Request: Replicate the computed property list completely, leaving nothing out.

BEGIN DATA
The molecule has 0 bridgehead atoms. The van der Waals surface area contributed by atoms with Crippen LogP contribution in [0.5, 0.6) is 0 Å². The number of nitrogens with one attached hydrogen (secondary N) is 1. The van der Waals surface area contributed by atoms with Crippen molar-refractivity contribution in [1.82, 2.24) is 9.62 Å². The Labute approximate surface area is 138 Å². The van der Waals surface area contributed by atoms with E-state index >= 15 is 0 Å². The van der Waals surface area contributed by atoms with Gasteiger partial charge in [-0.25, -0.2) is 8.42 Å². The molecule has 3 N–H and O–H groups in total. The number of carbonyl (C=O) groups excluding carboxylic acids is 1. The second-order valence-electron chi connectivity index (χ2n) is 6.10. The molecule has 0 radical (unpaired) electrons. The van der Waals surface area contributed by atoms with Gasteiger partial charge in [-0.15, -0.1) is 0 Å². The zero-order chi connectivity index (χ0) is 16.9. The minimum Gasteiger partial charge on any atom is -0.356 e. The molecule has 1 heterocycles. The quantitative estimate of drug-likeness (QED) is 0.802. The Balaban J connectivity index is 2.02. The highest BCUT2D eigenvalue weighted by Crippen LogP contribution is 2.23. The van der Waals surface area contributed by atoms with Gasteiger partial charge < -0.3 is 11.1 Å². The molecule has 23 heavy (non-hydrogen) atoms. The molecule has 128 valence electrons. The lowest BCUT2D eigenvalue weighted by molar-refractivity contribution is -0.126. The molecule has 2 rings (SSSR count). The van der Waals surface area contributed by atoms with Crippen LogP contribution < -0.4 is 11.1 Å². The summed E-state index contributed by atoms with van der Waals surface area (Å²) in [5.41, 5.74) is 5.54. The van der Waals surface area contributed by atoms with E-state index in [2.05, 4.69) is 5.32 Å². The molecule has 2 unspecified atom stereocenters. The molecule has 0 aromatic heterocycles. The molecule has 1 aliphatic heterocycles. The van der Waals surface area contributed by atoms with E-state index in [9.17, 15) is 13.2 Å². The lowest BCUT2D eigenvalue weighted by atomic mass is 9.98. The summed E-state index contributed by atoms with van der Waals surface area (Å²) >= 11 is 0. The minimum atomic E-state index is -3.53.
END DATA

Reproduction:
The molecule has 0 bridgehead atoms. The van der Waals surface area contributed by atoms with Crippen LogP contribution in [0.5, 0.6) is 0 Å². The number of nitrogens with one attached hydrogen (secondary N) is 1. The van der Waals surface area contributed by atoms with Crippen molar-refractivity contribution in [1.82, 2.24) is 9.62 Å². The Labute approximate surface area is 138 Å². The van der Waals surface area contributed by atoms with E-state index >= 15 is 0 Å². The van der Waals surface area contributed by atoms with Gasteiger partial charge in [-0.25, -0.2) is 8.42 Å². The molecule has 3 N–H and O–H groups in total. The number of carbonyl (C=O) groups excluding carboxylic acids is 1. The second-order valence-electron chi connectivity index (χ2n) is 6.10. The molecule has 0 radical (unpaired) electrons. The van der Waals surface area contributed by atoms with Gasteiger partial charge in [-0.15, -0.1) is 0 Å². The zero-order chi connectivity index (χ0) is 16.9. The minimum Gasteiger partial charge on any atom is -0.356 e. The molecule has 1 heterocycles. The quantitative estimate of drug-likeness (QED) is 0.802. The Balaban J connectivity index is 2.02. The highest BCUT2D eigenvalue weighted by Crippen LogP contribution is 2.23. The van der Waals surface area contributed by atoms with Gasteiger partial charge < -0.3 is 11.1 Å². The molecule has 23 heavy (non-hydrogen) atoms. The molecule has 128 valence electrons. The lowest BCUT2D eigenvalue weighted by molar-refractivity contribution is -0.126. The molecule has 2 rings (SSSR count). The van der Waals surface area contributed by atoms with Crippen LogP contribution < -0.4 is 11.1 Å². The summed E-state index contributed by atoms with van der Waals surface area (Å²) in [5.41, 5.74) is 5.54. The van der Waals surface area contributed by atoms with E-state index in [2.05, 4.69) is 5.32 Å². The molecule has 2 unspecified atom stereocenters. The molecule has 0 aromatic heterocycles. The molecule has 1 aliphatic heterocycles. The van der Waals surface area contributed by atoms with E-state index in [9.17, 15) is 13.2 Å². The lowest BCUT2D eigenvalue weighted by atomic mass is 9.98. The summed E-state index contributed by atoms with van der Waals surface area (Å²) >= 11 is 0. The minimum atomic E-state index is -3.53.